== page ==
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Czech Philharmonic in Kennedy Center

On November 18, 1996, the Czech Philharmonic Orchestra returned to Kennedy Center. During the hundred years of its existence, this orchestra has developed its own performance style, based on the Prague tradition of interpretation which developed along with the international music repertory from the Middle Ages to the present day. In this tradition, all that one experiences in life and art finds expression in music. An interpretation thus conveys not only the composer's subjectivity, but the understanding of all who have meditated upon and performed the work at hand, and shows its relationship to the repertory as a whole. During the difficult times of Nazi occupation and Communism, the tradition became a psychological refuge, a means of defining a better world, and musical interpretations gained depth and significance. The orchestra can now take advantage of the cumulative achievements of these years, while giving the works of the Czech orchestral repertory a new, more unrestrained voice.
The orchestra reaffirmed its tradition in the first work of the program, the movement "From Bohemian Woods and Fields" from Smetana's Ma vlast. This work is often interpreted as a simple depiction of nature; however, this performance revealed that it has much more significance. The execution was flawless; every timbre, nuance, and melodic line was not only exactly as it should be, but had purpose and direction, even a sense of adventure. It would have been most interesting to hear the entire cycle.
The soloist in Mendelssohn's Violin Concerto was Alyssa Park. Her sound is delicate, but has resilient strength and an unforced, free virtuosity. Her interpretation was the very personal one of a young woman taking delight in the world, and the orchestra responded sensitively to it. The work was played with the sympathetic understanding and attention to detail which one takes for granted in performances of chamber music, but is rare in orchestral concerts. For example, the woodwind accompaniment to the first theme of the last movement, which is often underrehearsed, was not only executed precisely, but was an integral part of the interpretation itself and a pleasure to hear.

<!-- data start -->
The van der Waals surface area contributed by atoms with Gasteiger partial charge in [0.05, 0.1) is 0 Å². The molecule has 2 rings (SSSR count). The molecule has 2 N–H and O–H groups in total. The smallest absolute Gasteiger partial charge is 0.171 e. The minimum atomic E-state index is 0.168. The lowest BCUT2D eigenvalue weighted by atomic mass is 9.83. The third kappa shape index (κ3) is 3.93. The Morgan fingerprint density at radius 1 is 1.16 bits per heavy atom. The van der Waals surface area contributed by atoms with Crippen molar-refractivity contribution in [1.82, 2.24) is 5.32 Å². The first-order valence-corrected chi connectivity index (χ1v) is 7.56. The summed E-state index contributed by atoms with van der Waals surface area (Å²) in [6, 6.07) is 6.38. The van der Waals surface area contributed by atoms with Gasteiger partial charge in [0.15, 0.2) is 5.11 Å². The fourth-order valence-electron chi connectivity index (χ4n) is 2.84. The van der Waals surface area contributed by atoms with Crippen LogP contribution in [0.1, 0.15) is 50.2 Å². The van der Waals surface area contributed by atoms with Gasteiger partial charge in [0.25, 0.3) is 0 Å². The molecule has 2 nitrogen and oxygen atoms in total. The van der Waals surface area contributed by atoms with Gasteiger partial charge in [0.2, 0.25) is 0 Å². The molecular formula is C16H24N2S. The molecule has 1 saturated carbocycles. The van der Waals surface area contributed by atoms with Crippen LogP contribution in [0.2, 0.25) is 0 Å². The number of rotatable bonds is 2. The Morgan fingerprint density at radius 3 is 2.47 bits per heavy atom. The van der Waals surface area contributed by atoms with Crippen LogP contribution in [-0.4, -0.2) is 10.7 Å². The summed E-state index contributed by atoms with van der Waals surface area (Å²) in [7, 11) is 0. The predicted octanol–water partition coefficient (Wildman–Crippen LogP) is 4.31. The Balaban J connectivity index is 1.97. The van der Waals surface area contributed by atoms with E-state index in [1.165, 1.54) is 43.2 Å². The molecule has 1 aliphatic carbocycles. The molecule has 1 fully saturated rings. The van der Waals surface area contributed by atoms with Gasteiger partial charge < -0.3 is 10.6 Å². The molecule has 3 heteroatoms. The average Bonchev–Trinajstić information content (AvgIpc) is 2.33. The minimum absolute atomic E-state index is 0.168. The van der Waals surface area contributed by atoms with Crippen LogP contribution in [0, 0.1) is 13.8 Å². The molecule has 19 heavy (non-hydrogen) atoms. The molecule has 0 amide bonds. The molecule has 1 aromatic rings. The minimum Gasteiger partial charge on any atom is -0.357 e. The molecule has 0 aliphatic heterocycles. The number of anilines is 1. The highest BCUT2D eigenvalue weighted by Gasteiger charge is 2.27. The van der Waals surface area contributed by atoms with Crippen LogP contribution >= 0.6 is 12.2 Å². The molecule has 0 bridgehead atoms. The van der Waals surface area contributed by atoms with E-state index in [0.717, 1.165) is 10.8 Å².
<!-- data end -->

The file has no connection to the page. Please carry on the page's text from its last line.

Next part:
The strength of the orchestra's performance tradition was most evident in Dvorak's Symphony no. 8 in G major. The clarity of the interpretation gave the work unusual comprehensibility. For example, the formal structure was immediately understandable, but did not interfere with the intuitive flow which enables the work to find its coherence in sound itself. The interpretation appropriately conveyed a diverse range of emotions and expression, rather than the raw passion often found in performances of late Romantic music. In the midst of it all, there was a brief, tantalizing hint that the orchestra would have played Mahler with equal success.
The orchestra then had a bit of fun giving bravura interpretations of the encores: the sixteenth and fifteenth Slavonic Dances by Dvorak, and Fucik's Entry of the Gladiators, beloved in America as the quintessential circus march.
The orchestra has recently gained an excellent new conductor, Vladimir Valek, a musician with intelligence and heart -- and a flair for showmanship -- who fortunately seems quite able to carry on its irreplaceable tradition. (Judith Fiehler).

"Czech the News" - Newsletter of the Embassy of the Czech Republic, Washington DC.